Debian and Ubuntu

Debian and Ubuntu users (versions before Ubuntu 16.04 are not covered here) can perform the following steps to set up a tunnel on their Linode.

  1. In the following excerpt, replace the:

    • address value with the “Client IPv6 address.”
    • gateway value with the “Server IPv6 address.”
    • endpoint value with the endpoint, or “Server IPv4 Address,” that your tunnel broker provides you. Generally this endpoint is in a geographical location that is close to your Linode.
    • local value with your Linode’s IP address. If you have multiple IPs, make sure that this IP is set to the same address as the one you used to sign up for the tunnel.

    Insert the following into your /etc/network/interfaces file:

    /etc/network/interfaces
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    auto he-ipv6
    iface he-ipv6 inet6 v4tunnel
        address 2001:db8:1234:5678::2
        netmask 64
        endpoint 203.0.113.10
        local 198.51.100.5
        ttl 255
        gateway 2001:db8:1234:5678::1
    
  2. Restart networking services and test the tunnel. Replace he-ipv6 with the name of your tunnel:

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    systemctl restart networking.service
    ping6 -I he-ipv6 irc6.oftc.net
    

    If configuration was successful, you will receive ping replies. If not, check your network configuration for errors.

CentOS 7 and Fedora 22+

  1. Create a file at /etc/sysconfig/network-scripts/ifcfg-he-ipv6 that contains the following:

    /etc/sysconfig/network-scripts/ifcfg-he-ipv6
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    NAME="he-ipv6"
    DEVICE=he-ipv6
    ONBOOT=yes
    USERCTL=yes
    BOOTPROTO=none
    PEERDNS=no
    
    IPV6INIT=yes
    IPV6_AUTOTUNNEL=yes
    IPV6ADDR="2001:db8:1234:5678::2/64"
    IPV6_ROUTER=yes
    IPV6_AUTOCONF=no
    
    IPV6_CONTROL_RADVD=yes
    IPV6TUNNELIPV4=203.0.113.10
    IPV6TUNNELIPV4LOCAL=45.79.171.199
    
    PHYSDEV=eth0
    TYPE=sit
    DEVICETYPE=sit
    NM_CONTROLLED=no
    
    IPV6_DEFAULTGW=2001:db8:1234:5678::1
    IPV6_DEFAUTLDEV=he-ipv6
    

    In the above, replace the:

    • IPV6ADDR value with your “Client IPV6 Address.”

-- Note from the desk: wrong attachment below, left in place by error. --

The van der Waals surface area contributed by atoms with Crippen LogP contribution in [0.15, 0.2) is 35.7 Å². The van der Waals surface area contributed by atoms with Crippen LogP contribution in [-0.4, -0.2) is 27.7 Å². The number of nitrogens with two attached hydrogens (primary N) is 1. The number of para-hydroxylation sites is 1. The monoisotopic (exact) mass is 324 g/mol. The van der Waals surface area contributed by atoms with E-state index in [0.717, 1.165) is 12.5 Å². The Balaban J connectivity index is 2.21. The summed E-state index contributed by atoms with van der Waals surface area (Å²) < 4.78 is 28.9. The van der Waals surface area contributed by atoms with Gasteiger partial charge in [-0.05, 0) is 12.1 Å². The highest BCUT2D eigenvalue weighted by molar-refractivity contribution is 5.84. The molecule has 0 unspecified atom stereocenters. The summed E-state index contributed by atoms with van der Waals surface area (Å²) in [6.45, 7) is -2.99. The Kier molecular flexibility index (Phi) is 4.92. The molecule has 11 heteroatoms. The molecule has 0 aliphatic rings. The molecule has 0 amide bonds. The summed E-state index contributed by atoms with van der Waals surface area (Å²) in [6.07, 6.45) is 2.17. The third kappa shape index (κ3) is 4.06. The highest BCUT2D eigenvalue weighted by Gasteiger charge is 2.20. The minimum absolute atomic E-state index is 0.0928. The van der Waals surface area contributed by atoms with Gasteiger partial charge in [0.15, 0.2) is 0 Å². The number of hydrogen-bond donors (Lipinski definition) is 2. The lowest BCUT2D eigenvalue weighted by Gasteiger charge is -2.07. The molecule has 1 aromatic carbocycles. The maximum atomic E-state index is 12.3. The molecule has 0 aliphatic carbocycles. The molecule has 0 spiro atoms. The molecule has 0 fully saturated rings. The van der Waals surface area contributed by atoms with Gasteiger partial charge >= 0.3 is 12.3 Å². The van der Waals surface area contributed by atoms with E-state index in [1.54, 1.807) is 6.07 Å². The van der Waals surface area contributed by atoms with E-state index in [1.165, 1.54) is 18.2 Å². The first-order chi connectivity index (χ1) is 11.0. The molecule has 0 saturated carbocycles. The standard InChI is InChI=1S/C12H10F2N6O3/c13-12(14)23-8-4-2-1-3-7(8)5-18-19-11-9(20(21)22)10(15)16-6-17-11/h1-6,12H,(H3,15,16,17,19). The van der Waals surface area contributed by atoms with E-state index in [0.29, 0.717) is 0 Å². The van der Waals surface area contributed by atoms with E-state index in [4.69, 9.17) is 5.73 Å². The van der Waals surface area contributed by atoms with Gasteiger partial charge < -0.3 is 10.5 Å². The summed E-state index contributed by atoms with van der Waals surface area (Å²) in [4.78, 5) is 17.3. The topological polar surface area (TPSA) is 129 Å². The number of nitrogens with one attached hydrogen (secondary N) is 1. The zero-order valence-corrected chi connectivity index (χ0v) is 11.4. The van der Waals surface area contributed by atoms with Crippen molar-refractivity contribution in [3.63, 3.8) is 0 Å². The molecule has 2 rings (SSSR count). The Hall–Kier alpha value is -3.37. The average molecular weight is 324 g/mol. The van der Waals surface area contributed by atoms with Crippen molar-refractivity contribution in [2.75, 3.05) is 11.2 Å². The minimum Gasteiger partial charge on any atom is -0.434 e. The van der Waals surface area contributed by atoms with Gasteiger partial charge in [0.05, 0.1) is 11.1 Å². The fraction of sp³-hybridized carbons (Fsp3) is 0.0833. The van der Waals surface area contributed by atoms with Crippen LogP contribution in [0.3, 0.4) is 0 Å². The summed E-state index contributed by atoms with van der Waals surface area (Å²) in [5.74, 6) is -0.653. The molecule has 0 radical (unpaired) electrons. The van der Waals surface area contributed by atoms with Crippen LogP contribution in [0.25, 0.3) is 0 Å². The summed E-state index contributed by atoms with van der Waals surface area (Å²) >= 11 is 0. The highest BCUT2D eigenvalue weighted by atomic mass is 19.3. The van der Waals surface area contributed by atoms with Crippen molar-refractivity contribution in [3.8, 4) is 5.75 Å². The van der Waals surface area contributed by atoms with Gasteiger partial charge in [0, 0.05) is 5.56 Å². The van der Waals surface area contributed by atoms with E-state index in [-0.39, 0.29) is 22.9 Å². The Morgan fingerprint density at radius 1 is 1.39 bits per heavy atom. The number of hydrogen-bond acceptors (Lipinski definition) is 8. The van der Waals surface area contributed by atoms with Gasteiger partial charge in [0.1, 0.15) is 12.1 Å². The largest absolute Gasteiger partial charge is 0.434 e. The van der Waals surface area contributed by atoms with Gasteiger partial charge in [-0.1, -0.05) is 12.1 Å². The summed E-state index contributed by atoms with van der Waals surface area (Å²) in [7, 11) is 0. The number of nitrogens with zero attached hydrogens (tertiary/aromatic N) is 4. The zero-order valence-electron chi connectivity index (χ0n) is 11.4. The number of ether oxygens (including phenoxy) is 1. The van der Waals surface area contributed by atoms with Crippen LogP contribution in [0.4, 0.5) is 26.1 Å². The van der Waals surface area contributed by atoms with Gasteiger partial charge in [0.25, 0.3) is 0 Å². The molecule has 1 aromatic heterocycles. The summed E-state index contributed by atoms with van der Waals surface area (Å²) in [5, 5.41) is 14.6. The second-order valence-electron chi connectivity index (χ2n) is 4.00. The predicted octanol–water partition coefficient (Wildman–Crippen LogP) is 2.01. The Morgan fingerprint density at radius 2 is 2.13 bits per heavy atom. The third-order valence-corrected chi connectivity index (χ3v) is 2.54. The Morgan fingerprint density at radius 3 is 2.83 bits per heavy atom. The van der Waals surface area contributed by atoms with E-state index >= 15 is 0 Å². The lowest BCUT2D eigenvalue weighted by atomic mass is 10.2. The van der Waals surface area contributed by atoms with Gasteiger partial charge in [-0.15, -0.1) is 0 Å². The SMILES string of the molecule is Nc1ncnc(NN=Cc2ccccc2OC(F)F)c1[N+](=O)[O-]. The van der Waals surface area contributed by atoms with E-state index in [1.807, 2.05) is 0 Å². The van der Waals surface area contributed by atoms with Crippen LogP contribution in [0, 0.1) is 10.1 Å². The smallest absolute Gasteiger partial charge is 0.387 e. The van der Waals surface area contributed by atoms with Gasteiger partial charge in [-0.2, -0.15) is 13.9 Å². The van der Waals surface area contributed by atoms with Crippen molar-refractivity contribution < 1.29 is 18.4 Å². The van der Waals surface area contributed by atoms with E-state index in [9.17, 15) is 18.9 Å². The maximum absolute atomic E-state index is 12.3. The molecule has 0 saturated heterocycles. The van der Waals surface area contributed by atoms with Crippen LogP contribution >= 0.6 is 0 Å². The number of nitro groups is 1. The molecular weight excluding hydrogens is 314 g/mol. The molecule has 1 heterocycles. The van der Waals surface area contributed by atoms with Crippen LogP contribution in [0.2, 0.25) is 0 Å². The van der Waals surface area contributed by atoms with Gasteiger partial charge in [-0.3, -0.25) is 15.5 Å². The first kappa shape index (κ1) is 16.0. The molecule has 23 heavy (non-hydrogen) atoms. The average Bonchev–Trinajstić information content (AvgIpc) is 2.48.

• IPV6TUNNELIPV4 value with your “Server IPV4 Address.”
    • IPV6TUNNELIPV4LOCAL value with your “Client IPV4 Address.”
    • IPV6_DEFAULTGW value with your “Server IPV6 Address.”
  2. Start the he-ipv6 interface:

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    ifup he-ipv6
    
  3. Test the tunnel. Replace he-ipv6 with the name of your tunnel:

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    ping6 -I he-ipv6 irc6.oftc.net
    

    If configuration was successful, you will receive ping replies. If not, check your network configuration for errors.

CentOS 6

  1. Add the following lines to your /etc/sysconfig/network file:

    /etc/sysconfig/network
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    NETWORKING_IPV6=yes
    IPV6_DEFAULTDEV=he-ipv6
    
  2. Create a file at /etc/sysconfig/network-scripts/ifcfg-he-ipv6 that contains the following:

    /etc/sysconfig/network-scripts/ifcfg-he-ipv6
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    DEVICE=he-ipv6
    BOOTPROTO=none
    ONBOOT=yes
    IPV6INIT=yes
    IPV6TUNNELIPV4=203.0.113.10
    IPV6ADDR=2001:db8:1234:5678::2/64
    

    Replace the IPV6TUNNELIPV4 value with your remote tunnel endpoint and the IPV6ADDR value with the “Client IPv6” address provided to you by your tunnel broker.

  3. Start the he-ipv6 interface:

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    ifup he-ipv6
    
  4. Test the tunnel. Replace he-ipv6 with the name of your tunnel:

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    ping6 -I he-ipv6 irc6.oftc.net
    

    If configuration was successful, you will receive ping replies. If not, check your network configuration for errors.

Arch Linux

Refer to the Arch Linux Wiki for more information.

Gentoo Linux

Refer to the Gentoo Linux Wiki for more information.

This guide is published under a CC BY-ND 4.0 license.